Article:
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Uploaded on Sep 25, 2007
NiMH is perfect for the Chevy Volt. NiMH likes to be left only partially charged, contrary to Lead. NiMH charges better in cold weather, and does not lose as much power while discharging in cold weather. This fits the discharge cycle of the Chevy Volt perfectly, as we demonstrate with our RAV4-EV.
Adjusted for inflation, current cost might be $1000 per kWh in small quantities, $500 in larger, and $350 in production quantities.
Here's what CARB said, which sounds doubly facile now:
"...NiMH batteries for the EV types now deployed in California EV would cost EV manufacturers between $9,500 and $13,000 in the approximate quantities (10k-20k packs per year) required to implement the year 2003 ZEV regulation, and approximately $7,000 to $9,000 at the 100,000 packs per year level. These projections exceed the automobile manufacturers' cost goals by about $7,000 to $9,000 in the nearer term and by approximately $5,000 at automotive mass production levels..."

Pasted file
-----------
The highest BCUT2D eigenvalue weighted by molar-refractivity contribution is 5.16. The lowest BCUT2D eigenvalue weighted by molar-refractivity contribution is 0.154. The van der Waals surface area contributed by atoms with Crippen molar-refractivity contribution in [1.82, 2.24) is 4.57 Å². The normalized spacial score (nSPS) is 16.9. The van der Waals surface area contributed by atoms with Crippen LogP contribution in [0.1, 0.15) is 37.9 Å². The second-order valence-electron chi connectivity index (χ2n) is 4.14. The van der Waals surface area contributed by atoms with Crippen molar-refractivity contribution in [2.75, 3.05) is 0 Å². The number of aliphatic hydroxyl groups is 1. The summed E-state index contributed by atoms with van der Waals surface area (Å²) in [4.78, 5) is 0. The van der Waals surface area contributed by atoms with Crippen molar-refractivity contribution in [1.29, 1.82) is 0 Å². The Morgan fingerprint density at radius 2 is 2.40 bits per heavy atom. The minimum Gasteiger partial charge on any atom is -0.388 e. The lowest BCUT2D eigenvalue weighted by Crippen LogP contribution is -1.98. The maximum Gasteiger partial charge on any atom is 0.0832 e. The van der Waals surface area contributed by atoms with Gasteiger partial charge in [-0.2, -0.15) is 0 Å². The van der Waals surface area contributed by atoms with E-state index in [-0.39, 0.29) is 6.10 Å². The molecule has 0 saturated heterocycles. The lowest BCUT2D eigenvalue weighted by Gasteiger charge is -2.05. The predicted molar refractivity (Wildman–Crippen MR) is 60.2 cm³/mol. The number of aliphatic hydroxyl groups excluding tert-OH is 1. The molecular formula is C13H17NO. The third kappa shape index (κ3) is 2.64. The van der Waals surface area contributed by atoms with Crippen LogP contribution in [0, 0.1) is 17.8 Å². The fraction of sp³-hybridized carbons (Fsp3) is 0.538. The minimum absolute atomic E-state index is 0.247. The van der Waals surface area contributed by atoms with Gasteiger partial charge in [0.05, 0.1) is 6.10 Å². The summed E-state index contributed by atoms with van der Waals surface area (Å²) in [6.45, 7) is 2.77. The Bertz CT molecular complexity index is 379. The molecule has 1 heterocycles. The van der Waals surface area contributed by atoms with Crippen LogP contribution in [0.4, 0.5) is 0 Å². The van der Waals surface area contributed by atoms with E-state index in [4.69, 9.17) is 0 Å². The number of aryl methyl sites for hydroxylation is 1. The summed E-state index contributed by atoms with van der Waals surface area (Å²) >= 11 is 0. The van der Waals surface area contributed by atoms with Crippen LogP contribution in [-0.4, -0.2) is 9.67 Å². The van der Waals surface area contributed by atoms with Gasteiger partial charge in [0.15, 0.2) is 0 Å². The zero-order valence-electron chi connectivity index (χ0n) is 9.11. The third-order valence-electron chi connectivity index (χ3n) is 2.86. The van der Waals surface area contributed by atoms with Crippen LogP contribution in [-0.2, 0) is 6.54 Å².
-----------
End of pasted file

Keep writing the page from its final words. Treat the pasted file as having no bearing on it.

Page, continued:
Imagine, CARB pandering to the Auto Alliance! Now, $30K for an EV sounds awfully cheap, and CARB's "analysis" makes even less sense.
On the basis of this moderate cost estimate, they killed EVs, and relied on $1M fuel cell cars?? With no supply of Hydrogen gas???